I chose to read this book because I was intrigued by the premise of elemental crows and how they affect the world and the characters. I also liked the cover, which shows a crow with different colors representing the elements. I was curious to see how the author would develop the magic system and the worldbuilding, as well as the characters and their relationships.
The story begins with Thia preparing for her crow choosing ceremony, where she will bond with a crow and become a crow rider. She is nervous and excited, but also worried about her sister Caliza, who is about to become the queen of Rhodaire after their mother's death. Thia hopes that her crow will help her cope with her grief and support her sister's rule. She also hopes that her crow will be a storm crow, the rarest and most powerful kind of crow that can control the weather.
However, before she can choose her crow, Illucian airships attack the city and set fire to the rookery, killing all the crows and many people. Thia barely escapes with her life, but she is traumatized by what she saw and feels guilty for not being able to save anyone. She falls into a deep depression and isolates herself from everyone. She loses interest in everything and even contemplates suicide.
Months later, Caliza announces that she has agreed to a marriage alliance between Thia and Ericen, the Illucian heir, in order to save Rhodaire from further attacks. Thia is shocked and angry, but she has no choice but to obey. She hates Illucia for what they did to her people and her crows, and she hates Ericen for being their prince. She also fears that he will abuse her or kill her once they are married.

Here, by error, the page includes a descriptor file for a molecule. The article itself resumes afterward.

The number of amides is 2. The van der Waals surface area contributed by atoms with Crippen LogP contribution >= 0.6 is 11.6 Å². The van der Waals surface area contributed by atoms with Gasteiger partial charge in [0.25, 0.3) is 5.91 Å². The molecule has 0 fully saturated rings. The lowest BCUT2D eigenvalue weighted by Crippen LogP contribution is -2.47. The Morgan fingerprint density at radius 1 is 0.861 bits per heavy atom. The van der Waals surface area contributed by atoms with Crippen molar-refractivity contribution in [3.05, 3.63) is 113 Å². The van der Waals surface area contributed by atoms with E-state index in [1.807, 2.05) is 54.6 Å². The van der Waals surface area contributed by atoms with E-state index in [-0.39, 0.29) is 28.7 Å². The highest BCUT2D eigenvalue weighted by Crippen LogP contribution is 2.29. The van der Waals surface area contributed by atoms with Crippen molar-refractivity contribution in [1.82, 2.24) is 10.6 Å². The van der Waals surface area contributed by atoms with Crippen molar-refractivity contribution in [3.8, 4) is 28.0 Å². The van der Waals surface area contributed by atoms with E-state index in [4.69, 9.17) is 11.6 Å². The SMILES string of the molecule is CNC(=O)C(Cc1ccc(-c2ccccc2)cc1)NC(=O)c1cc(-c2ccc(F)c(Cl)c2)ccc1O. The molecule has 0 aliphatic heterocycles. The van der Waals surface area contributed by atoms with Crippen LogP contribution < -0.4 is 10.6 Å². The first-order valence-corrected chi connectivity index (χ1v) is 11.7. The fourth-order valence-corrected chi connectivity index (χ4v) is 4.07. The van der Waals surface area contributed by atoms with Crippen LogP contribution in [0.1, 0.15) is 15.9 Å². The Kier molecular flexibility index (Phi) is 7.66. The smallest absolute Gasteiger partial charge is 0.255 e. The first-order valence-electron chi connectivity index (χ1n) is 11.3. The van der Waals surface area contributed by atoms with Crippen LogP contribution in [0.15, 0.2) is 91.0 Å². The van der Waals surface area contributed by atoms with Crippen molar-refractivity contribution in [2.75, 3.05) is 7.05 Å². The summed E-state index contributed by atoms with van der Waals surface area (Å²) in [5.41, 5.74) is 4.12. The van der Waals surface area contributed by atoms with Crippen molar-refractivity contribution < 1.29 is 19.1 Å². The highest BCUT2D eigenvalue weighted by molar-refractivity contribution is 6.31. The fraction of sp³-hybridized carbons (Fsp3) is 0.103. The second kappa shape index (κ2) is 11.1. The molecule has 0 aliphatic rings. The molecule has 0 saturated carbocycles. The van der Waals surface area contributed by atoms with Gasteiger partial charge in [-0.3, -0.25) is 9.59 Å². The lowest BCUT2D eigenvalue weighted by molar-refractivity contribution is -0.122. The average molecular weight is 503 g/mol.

Before she leaves for Illucia, Thia finds a crow egg in the rubble of the rookery. She realizes that it is a storm crow egg and that it might be the last hope for Rhodaire. She decides to hatch it and use it to start a rebellion against Illucia. She hides it in a secret compartment in her luggage and takes it with her on the journey.
On the way to Illucia, Thia meets Ericen for the first time. He is cold and arrogant and mocks her for being weak and broken. He also warns her that he will not make their marriage easy for her. Thia tries to ignore him and focus on hatching her egg, but she also feels a strange attraction to him that confuses her.
Thia also makes some friends among the Illucians, such as Kiva, a guard who becomes her protector and confidante; Res, a stable boy who helps her care for her egg; and Caylus, a scholar who knows a lot about crows and magic. They help Thia hatch her egg and bond with her storm crow, which she names Resyries after Res.
Thia learns that Illucia is not as united as it seems. There are rebels who oppose the king's tyranny and want to overthrow him. There are also rumors of a secret weapon that the king is developing that could destroy all magic in the world. Thia decides to join forces with the rebels and use her storm crow to fight against the king.
However, things get complicated when Thia discovers that Ericen is not as evil as he pretends to be. He is actually working with the rebels as well and wants to change Illucia for the better. He also reveals that he has feelings for Thia and that he only acted cruelly to protect her from his father's wrath. Thia is torn between trusting him or not, between hating him or loving him.
The story ends with a climactic battle between the rebels and the king's forces at his palace. Thia uses her storm crow to unleash a powerful storm that destroys most of the palace and kills many soldiers. She also confronts the king and learns that he is behind the attack on Rhodaire and that he has been experimenting on crows to create his secret weapon: a dark crow that can control death. He tries to use it against Thia, but she manages to escape with Ericen's help.